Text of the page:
Keith Belton brings unique experience and perspective to The Night Ministry's Street Medicine Team. As a Peer Support Advocate, he has struggled with many of the same challenges that some of The Night Ministry's clients do.
"I grew up in an abandoned building on the West Side of Chicago," Belton said. "With my mom, there were five of us kids living in an abandoned building."
Belton continued to experience homelessness as an adult while also grappling with addiction. Just as it was with many of his family members, criminal activity provided an income, and when he wasn't living on the streets, he was behind bars. Finally, an intervention by a judge, prosecutor, and public defender helped start him on a path to greater stability.
"I was ready to change my life," Belton said. In lieu of a prison sentence, he entered into a drug treatment program where he began to recover from addiction, and which he credits with starting his interest in community building. Upon release, Belton began volunteering with Heartland Alliance, at first handing out flyers for the nonprofit's health clinics but later joining its community advisory board and board of directors.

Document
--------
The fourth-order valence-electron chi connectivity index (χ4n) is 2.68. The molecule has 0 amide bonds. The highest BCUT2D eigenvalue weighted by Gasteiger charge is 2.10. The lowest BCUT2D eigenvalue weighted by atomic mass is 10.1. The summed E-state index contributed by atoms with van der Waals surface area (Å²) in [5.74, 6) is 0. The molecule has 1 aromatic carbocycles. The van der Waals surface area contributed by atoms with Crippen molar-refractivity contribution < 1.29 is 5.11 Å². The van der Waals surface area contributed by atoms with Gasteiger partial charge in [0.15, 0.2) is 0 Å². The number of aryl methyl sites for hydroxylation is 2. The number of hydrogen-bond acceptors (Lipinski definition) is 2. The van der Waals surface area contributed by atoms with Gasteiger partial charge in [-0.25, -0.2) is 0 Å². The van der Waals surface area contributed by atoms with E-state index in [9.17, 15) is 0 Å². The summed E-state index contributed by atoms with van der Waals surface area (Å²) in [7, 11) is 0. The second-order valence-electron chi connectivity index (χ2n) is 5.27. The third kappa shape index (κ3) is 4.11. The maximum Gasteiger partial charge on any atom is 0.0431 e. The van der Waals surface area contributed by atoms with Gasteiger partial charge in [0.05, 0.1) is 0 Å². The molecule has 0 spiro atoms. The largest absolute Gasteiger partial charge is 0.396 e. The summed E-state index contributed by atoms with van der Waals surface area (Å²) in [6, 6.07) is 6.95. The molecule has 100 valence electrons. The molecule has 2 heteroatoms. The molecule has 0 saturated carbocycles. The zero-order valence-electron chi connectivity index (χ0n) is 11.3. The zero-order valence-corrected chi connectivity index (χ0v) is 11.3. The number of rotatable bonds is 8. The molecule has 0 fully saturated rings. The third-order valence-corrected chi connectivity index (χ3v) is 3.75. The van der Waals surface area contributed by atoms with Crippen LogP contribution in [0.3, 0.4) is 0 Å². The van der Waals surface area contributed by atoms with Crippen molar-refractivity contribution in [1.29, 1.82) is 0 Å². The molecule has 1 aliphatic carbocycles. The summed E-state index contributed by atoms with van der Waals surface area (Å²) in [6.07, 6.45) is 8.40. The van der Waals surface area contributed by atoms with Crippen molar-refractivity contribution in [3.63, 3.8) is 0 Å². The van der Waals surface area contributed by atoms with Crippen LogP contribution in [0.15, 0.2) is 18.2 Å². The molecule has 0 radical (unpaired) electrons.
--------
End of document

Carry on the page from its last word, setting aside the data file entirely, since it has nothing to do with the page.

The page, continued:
Belton first encountered The Night Ministry while speaking on behalf of the National Health Care for the Homeless Council at a conference attended by members of The Night Ministry's staff. With their encouragement, he started to volunteer with the Street Medicine Team, which brings health care, survival supplies, and supportive services to encampments across Chicago. He later became an employee.
Today, Belton believes his own experience with homelessness helps him build trust with the individuals served by The Night Ministry.
"I have one-on-one conversations with them, let them know where I'm from and where I've been. When they hear that I share some of their experiences, it helps bring down barriers," he said.
Belton said that, through his work at The Night Ministry, he has learned to not assume that he knows what is best for the individuals he helps.
"My teammates have taught me to accept each person's choices and respect where each client is on their journey," Belton said.